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Samuel Chereskin 10/11/10 Introduction to the Political Economy of Development Professor Simpser

The Problem: This simple vision has largely gone unrealized. As of 2002, there were 680 SACCOs registered with the Registrar of Co-operatives. 7 In 2007 there were 1500, and the number is continuously growing. 8 The problem is that the MTTI has no ability to monitor and support the 1500 (or more) SACCOs currently registered across the country. 9 According to interviews done by the Financial System Development Programme of Uganda, “the most serious problems in the sector are weak management and leadership, fraud, insider lending, poor financial performance and improper record keeping.” 10 Without the government support and oversight they were promised, an unknown number of these SACCOs are stagnant or have already failed. 11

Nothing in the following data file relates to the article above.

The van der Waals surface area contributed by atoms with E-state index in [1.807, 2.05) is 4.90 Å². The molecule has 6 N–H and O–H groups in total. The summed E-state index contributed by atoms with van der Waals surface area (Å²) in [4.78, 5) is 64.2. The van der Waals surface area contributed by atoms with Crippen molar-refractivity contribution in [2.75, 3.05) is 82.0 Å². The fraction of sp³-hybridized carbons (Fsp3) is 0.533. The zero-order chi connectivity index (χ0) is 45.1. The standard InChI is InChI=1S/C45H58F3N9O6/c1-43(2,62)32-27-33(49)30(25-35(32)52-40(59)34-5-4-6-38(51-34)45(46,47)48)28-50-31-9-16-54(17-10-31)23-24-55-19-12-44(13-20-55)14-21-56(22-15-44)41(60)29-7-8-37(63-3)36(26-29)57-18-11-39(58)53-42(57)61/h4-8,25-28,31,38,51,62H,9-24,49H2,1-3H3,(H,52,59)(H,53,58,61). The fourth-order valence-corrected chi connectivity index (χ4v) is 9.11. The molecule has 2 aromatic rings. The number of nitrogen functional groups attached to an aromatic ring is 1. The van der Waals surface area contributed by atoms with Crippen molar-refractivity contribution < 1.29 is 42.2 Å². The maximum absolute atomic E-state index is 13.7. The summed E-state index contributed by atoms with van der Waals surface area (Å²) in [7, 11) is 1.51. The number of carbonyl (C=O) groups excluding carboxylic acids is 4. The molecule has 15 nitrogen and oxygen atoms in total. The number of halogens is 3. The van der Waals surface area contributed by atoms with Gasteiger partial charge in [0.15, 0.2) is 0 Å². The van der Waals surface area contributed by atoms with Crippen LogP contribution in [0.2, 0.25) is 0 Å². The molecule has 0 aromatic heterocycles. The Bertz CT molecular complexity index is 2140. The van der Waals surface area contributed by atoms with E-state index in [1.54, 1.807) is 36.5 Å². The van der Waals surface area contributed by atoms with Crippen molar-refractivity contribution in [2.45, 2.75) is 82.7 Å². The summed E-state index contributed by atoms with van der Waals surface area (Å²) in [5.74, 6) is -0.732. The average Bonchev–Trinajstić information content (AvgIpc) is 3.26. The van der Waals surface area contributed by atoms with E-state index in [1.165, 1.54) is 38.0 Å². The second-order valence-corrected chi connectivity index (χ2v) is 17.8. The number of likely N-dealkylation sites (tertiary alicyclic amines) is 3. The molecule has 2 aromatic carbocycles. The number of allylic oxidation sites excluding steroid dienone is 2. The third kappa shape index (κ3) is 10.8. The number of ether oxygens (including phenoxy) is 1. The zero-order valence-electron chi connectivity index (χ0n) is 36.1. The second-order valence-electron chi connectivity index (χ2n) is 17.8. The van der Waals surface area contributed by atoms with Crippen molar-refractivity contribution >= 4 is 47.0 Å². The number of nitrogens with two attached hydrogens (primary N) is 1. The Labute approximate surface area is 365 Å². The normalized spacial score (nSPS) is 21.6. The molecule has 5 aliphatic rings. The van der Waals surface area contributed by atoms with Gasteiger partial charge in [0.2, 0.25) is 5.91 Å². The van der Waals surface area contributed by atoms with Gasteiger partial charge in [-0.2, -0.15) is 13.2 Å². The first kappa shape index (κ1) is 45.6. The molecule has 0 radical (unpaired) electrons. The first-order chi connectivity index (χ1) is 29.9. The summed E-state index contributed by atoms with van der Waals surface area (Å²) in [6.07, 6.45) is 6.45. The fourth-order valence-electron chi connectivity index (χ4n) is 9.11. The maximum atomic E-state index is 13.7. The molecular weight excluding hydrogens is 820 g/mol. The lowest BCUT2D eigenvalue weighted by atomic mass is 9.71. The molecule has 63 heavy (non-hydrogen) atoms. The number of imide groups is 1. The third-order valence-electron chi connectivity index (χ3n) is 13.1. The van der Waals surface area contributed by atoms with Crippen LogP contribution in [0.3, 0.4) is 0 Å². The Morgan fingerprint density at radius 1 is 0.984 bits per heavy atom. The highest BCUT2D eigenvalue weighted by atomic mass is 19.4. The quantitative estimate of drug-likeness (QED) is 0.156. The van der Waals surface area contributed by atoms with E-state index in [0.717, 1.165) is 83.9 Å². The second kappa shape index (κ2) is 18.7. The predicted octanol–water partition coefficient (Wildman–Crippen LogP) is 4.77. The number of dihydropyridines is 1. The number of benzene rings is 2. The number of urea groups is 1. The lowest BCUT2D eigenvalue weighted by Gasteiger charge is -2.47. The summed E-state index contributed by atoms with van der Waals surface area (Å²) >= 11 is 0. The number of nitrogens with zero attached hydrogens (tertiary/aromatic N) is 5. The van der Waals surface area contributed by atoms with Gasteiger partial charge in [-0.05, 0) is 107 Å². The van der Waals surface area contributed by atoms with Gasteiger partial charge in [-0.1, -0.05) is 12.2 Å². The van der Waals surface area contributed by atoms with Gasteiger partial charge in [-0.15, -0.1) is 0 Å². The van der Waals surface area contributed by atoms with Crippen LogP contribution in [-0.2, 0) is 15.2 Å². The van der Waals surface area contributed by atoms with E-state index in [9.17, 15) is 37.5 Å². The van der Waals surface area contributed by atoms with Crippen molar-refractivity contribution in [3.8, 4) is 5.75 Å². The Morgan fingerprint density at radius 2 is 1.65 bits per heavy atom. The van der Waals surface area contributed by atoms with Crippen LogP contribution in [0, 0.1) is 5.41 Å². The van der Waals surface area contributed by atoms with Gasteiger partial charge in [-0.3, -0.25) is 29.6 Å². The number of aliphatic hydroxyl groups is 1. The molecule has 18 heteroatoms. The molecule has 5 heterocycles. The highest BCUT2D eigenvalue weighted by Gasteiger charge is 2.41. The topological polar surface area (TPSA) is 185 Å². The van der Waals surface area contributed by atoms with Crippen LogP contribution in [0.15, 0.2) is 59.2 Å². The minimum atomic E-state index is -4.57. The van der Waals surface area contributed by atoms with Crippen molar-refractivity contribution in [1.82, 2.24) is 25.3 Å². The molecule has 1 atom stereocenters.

With its limited staff and budget, the MTTI is unable to monitor and continue training staff in a timely manner. Cursory training, if any was offered at all, has led to the production low quality financial records by the ground staff in many SACCOs. This has led to a dearth of fiscal transparency among the cooperatives across the country. The system starts to unravel as SACCO’s funds start to go missing, and the air of promise and legitimacy the Ugandan government tried to engender disappears. The government, in response, took to encouraging cooperatives to hire outside auditing services as a solution, but the skill level of staff at external auditing services has proven to not be high enough to help remedy mis-kept books through audits. The point is moot though. Even if external auditing companies offered sufficient services as to revitalize the fiscal records of many SACCOs, the cost of an external audit is too high for many rural SACCOs to afford.12 This solution became unviable.